Please use this identifier to cite or link to this item:
Title: The mutagenicity of the reaction of DNA with genotoxic carcinogens
Authors: McLuckie, Keith I.E.
Supervisors: Farmer, Peter
Roberts, Gordon
Martin, Elizabeth
Award date: 2003
Presented at: University of Leicester
Abstract: Mechanisms by which carcinogens induce mutations in human cells can be investigated using carcinogen exposed shuttle vector plasmids. In particular, the pSP189 plasmid can be treated with carcinogens in vitro and transfected into human fibroblasts. Following replication, where DNA repair or mutagenesis occurs, recovered plasmids can be screened in indicator bacteria for induced mutations in the supF gene. The aim of this study was to establish and utilise assays to investigate the mutagenicity of genotoxic agents. Specifically, two model reactive intermediates of the cancer drug tamoxifen, α-acetoxytamoxifen and 4-hydroxytamoxifen quinone methide (4-OHtamQM), along with binary treatments of BPDE with UVB or UVC radiation were assessed for their mutagenic potential in human cells. The quantitatively minor DNA adduct of tamoxifen formed by 4-OHtamQM is more mutagenic than the major tamoxifen adduct, formed by a-acetoxytamoxifen in Ad293 cells. The majority of mutations in α-acetoxytamoxifen treated plasmid were GC→TA transversions, while GC→AT transitions were predominant in 4-OHtamQM treated plasmid. Mutational hotspots were observed for both compounds. In GM04429 cells mutations induced by α-acetoxytamoxifen were mainly GC→TA, whereas in GM00637 fibroblasts GC→AT transitions were more common. Treatment of plasmid with BPDE preferentially induced GC→TA transversions whilst UVB and UVC induced GC→AT transitions. Binary treatments were more mutagenic than single treatments, with BPDE then UV being more mutagenic than UV then BPDE. This suggests a synergistic mechanism of activation of BPDE DNA adducts by UV radiation. In the final part of this work, a system for investigating the site-selectivity and consequences of mutagen reaction with DNA was developed. In the future this methodology can be used to detect mutations arising from specific DNA adducts inserted at known locations in important genes. This assay builds on the results provided by the standard supF assay and enables a more detailed investigation of the mechanisms involved in mutagenesis.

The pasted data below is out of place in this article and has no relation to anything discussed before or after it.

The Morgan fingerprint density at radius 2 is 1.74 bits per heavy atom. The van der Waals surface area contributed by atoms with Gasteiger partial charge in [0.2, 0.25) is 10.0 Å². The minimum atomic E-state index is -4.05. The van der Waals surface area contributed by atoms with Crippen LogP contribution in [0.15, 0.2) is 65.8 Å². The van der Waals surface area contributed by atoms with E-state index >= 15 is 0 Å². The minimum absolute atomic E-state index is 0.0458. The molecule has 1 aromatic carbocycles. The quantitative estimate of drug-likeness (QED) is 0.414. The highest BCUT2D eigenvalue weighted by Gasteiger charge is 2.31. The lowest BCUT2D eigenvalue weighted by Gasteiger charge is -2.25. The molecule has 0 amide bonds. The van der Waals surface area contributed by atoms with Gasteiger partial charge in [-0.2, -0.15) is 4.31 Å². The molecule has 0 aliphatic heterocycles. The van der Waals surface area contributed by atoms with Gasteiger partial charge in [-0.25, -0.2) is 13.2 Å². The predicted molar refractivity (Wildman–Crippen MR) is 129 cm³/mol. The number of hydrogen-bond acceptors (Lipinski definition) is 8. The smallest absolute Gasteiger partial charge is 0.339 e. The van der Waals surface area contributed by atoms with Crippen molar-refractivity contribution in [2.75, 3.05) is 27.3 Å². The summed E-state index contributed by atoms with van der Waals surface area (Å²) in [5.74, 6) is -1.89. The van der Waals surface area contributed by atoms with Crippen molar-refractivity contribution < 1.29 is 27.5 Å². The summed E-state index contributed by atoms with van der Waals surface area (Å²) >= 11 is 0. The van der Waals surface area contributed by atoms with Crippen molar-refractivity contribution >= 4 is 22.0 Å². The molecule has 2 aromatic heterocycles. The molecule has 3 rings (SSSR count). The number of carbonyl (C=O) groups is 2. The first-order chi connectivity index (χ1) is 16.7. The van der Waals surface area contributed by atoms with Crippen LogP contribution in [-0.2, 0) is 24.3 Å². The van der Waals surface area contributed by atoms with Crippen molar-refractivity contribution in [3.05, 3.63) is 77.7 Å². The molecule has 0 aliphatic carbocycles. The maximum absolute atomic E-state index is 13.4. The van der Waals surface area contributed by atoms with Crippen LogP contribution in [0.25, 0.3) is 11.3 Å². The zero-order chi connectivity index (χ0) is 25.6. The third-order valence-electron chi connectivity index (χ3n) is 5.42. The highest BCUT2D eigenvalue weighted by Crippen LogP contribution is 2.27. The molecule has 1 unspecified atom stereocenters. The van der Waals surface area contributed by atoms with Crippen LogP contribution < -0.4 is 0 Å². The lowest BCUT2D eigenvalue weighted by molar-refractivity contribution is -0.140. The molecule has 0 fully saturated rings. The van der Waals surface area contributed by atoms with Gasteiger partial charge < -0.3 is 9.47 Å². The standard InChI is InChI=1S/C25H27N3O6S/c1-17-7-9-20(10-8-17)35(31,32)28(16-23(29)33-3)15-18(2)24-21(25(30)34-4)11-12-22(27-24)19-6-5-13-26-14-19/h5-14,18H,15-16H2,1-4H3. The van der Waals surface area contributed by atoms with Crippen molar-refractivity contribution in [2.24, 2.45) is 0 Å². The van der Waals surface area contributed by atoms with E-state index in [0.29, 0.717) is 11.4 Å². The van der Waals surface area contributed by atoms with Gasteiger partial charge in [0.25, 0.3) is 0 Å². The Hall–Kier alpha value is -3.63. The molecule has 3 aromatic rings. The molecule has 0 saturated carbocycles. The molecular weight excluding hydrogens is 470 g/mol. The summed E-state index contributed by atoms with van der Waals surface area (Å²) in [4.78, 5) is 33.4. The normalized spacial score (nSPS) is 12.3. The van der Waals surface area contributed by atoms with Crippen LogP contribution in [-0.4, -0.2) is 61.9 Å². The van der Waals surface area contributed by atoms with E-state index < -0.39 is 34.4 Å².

Type: Thesis
Level: Doctoral
Qualification: PhD
Appears in Collections:Theses, Dept. of Biochemistry
Leicester Theses

Files in This Item:
File Description SizeFormat 
2003mcluckiekiePhD.pdf45.23 MBAdobe PDFView/Open

Items in LRA are protected by copyright, with all rights reserved, unless otherwise indicated.